1. The ancient settlement (inhabited area, cemetery, Sõeru sacrificial spring)

Right around here where you‘re now standing people have lived, farmed the land and conducted their other activities for over 3500 years. On the field across the road behind you is the mound of an underground cemetery called Surnumäe (or Dead Hill) dating back to the same era, the beginning of the second millennium BC. The mound was also used as cemetery later when the 1710-1711 plague victims were buried there. Many worship stones have been found here, which also confirms this as a location of ancient habitation.

The Sõeru sacrificial spring can be found in the meadow of the former Kubja farm. People say that this spring-water was used for healing the eyes. If you have any concerns regarding your eyes it’s certainly worth giving the spring water a try.

2. Manor, cross-marked boundary stone of three Manors

In olden times, both the Vanamõisa manor and village, bore the name Kerguta, which was first mentioned in the Great Estonian List of the Danish Census Book in 1241. Kerguta was still used as the village name at the end of the 19th-century but the mansion has been known as Vanamõisa since 1556, at which time it was recorded as a sub-manor of Saku – consisting of three farms each with its own ploughland. Vanamõisa became an independent manor again in the 17th century and the last manor house was built around 1760. Many different landlords have held the Vanamõisa lands over the years, however, they rarely lived at the manor themselves. More often, the actual running of the estate was left to the lessees or seneschals, local stewards. In the more recent past, the manor house served as a collective farm office and dwelling for workers, finally collapsing in the 1970s. Today its former location can hardly be discerned in the brush. A boundary stone bearing the sign of a cross, and presumed to mark the point where the borders of Vanamõisa, Harku and Lehmja manors met, has been found in the forest close to the Sõeru sacrificial spring.

3. Kleiso Mart (including ancient farms and families)

Due to the Great Northern War, famine, and plague, the farms of Vanamõisa village were mostly deserted by 1712, out of original 16 farms, only two homesteads remained, while out of 115 villagers only 4 survived, among them was Mart, the master of Kleiso farm. The oldest known families of Vanamõisa – Kleius and Meenkov – are both descended from him and his wife Anne, while almost all other long-established local families have joined these two through marriage. Currently the 12th-14th generations of Kleiso Mart’s descendants still live in Vanamõisa, as well as elsewhere in Estonia and around the world.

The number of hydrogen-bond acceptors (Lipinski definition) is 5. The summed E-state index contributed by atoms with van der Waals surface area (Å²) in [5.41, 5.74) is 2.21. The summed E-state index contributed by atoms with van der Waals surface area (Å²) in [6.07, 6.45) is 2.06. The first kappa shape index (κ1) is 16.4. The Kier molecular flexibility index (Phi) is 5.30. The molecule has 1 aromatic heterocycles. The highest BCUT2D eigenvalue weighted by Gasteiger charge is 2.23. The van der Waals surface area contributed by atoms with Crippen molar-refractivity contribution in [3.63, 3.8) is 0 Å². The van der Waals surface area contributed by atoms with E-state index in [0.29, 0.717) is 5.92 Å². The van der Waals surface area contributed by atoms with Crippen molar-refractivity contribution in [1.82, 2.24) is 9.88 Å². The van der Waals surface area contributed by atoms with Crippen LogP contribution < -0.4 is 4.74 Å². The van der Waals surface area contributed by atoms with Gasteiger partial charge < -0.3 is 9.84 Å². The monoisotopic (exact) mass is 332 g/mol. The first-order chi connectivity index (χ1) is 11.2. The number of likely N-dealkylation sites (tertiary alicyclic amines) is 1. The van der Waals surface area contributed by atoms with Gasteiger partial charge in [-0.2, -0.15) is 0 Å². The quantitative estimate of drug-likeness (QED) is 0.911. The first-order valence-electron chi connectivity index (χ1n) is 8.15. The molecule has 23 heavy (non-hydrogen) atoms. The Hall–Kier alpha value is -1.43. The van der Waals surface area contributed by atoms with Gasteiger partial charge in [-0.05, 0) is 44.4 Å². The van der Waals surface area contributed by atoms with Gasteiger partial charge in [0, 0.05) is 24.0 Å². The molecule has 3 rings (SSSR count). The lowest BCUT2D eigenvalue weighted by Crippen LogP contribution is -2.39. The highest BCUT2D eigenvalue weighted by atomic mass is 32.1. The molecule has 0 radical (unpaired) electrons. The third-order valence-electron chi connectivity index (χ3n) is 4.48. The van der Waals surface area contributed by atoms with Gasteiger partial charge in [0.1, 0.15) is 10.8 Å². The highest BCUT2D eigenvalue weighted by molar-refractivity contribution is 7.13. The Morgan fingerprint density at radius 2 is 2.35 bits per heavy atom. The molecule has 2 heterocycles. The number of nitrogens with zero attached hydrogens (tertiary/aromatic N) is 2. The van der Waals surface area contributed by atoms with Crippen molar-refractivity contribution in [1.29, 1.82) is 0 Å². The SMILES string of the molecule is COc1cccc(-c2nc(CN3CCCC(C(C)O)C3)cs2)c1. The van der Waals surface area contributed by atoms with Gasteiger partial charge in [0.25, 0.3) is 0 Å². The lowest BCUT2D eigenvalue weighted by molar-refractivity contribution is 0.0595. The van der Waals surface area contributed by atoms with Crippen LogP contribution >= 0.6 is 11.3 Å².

4. Railway Station

In 1872, which was the second year of operation for the Tallinn-Paldiski railway line, a new stop called Friedrichshof platform was established between Vanamõisa village and the fields belonging to Saue manor. That event gave a big boost to the development of this locality. The township requested changing the name of the platform upgrading it to Saue half-station in 1912, and around the same time the station building was erected. A garden suburb arose on the lands of Saue and Vanamõisa near the station in the 1920s. In the 1950s the only telephone set in this locality was in the station building, and this could be used by Saue and Vanamõisa residents only in extreme emergencies.

5. Finding Silver

During construction of a radio-station on the Miku farm lands in 1913, the Vanamõisa treasure – two cauldrons of silver coins and oserings, or silver ringlets, – was found. The coins were Arab dirhams from 9th-10th century, one coin weighing 3 grams. 915 silver coins and their pieces along with 7 silver oserings, found their way to the Hermitage in St. Petersburg. For a long time this remained the largest Estonian treasure ever found, as there was a total of 10 kg of silver in two cauldrons.

The radio-station, jokingly called the White House, stayed empty after the First World War and as the current school road was too long for children, the more forward-thinking local farmers were able to start a new school in the White House. The school opened as a private establishment in 1921 and became the Saue state elementary school in 1923. Settlements within 3-kilometer radius of the school were included in the school district. Education and wisdom were shared at the White House until 1974. Since then local kids have been studying at Keila and Tallinn schools.

6. The open-air centre

In 2001 Vanamõisa resident Raivo Viidu gave a piece of land to the village for use as a bonfire site, selling it to them for the symbolic price of one Estonian kroon. Five years later some active villagers started to develop this site in earnest. A number of request for development grants were written and assistance was also received from the township government. Step by step, the village bonfire site turned into the Vanamõisa open-air centre. The complex includes a spacious stage for singing, a grill-house, children’s playground, basketball court, village swing, and a large log hall; there is also a skating rink in the winter, along with skiing and sledging slopes.

The Vanamõisa handicraft fair takes place at the open-air-centre every August. It was started in 2003 and has now grown to be the largest handicraft fair in Estonia, bringing together more than 500 traders and about 15,000 visitors from all over Estonia annually. Along with the Handicrafts fair, a summers-end party with a varied program takes place. In wintertime, the centre becomes a real Christmas land complete with elves and Santa Claus.

Next to the open-air centre, there is a Caravan Park for 80 caravans and trailer houses. You can also spend the night here in tents and cabins.

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